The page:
This chapter brings a comparative and institutional perspective to the emergent concept of Sustainable HRM, which links corporate social responsibility (CSR) and human resource management (HRM). Sustainable HRM is defined as the adoption of HRM strategies and practices that enable the achievement of financial, social, and ecological goals, with an impact inside and outside of the organisation and over a long-term time horizon while controlling for unintended side effects and negative feedback. The authors suggest that there may not be a universal version of sustainable HRM, but that different national institutional environments lead to the emergence of different models. Some of these are more conducive to develop sustainability in HRM, whereas others mean that it is more challenging for the HRM function to achieve environmental, social, and human sustainability.
Ina Aust, Michael Muller-Camen and Erik Poutsma
Peter Boxall, Hugh Bainbridge and Stephen Frenkel
This chapter compares and contrasts human resource management (HRM) models in Australia and New Zealand, discussing how despite both being liberal market economies, the differences between the countries in size (geographically and economically) result in variance in HRM practice. In particular, the review emphasises the importance of small business and informal characteristics of HRM in New Zealand, compared to the typically larger Australian organisations.
Anabella Davila and Marta M. Elvira
This chapter identifies the key (silent) stakeholders involved in employment relationships, determining how human resource management (HRM) systems have been configured. The authors develop arguments supporting the three pillars on which this stakeholder HRM model is built. They also present a systematic analysis of ten Latin American multinational corporations’ annual and sustainability reports to identify how organisations promote employee involvement with the local community, and the HRM practices that link employees with their proximal community to foster social inclusion.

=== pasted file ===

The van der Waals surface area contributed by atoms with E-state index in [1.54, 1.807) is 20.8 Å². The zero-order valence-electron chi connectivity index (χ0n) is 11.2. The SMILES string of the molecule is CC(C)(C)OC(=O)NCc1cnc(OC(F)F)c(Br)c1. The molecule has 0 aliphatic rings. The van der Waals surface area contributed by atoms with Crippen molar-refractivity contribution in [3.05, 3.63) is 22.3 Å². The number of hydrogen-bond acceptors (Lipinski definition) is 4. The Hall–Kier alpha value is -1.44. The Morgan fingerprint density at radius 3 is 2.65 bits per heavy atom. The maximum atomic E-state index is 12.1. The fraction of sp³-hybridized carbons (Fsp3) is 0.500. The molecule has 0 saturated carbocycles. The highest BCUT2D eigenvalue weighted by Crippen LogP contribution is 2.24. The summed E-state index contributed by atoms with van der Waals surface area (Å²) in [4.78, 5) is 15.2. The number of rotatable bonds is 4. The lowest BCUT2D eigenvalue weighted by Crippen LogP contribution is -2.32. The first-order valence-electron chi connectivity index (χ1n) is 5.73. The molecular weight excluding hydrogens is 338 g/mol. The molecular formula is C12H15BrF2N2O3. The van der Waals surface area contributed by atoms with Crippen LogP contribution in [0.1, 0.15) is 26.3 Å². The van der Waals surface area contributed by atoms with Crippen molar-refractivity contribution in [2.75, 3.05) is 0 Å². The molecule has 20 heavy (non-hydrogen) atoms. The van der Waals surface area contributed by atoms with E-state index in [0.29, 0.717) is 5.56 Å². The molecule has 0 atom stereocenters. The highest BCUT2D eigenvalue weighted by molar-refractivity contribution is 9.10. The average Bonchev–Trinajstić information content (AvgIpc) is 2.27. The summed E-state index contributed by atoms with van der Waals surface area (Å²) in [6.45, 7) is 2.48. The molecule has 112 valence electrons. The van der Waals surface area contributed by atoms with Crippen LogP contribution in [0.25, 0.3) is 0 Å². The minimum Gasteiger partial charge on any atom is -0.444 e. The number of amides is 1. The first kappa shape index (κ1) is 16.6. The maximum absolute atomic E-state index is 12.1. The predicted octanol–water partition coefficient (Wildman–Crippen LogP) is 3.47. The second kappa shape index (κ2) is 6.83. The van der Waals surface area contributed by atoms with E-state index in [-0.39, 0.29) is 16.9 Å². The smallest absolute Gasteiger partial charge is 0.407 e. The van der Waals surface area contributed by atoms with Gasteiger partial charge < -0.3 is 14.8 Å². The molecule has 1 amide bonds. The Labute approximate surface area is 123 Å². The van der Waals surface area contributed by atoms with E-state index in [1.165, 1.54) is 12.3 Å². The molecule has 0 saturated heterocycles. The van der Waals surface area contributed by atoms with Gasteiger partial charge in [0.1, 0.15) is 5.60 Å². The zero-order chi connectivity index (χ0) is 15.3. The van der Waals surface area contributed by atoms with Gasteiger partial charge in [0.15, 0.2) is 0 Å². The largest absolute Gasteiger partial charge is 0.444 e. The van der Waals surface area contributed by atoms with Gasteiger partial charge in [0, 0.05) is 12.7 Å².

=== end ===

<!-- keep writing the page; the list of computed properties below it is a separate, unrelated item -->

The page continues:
Elaine Farndale, Irene Nikandrou and Leda Panayotopoulou
This chapter highlights commonalities within nations, but differences between nations, to present a cross-national comparison of recruitment and selection practices. The authors examine how these practices relate to, interact with, and are influenced by the national institutional and cultural context. The chapter reflects on recruitment and selection practice variation between nations.
This chapter explores comparative and international human resource management (HRM) traditions associated with psychological contract research. Emphasis is placed on comparing a micro-individual level approach to understanding psychological contracts with a macro-national level approach, making a strong case for cultural embeddedness.
Lonnie Golden, Stephen Sweet and Heejung Chung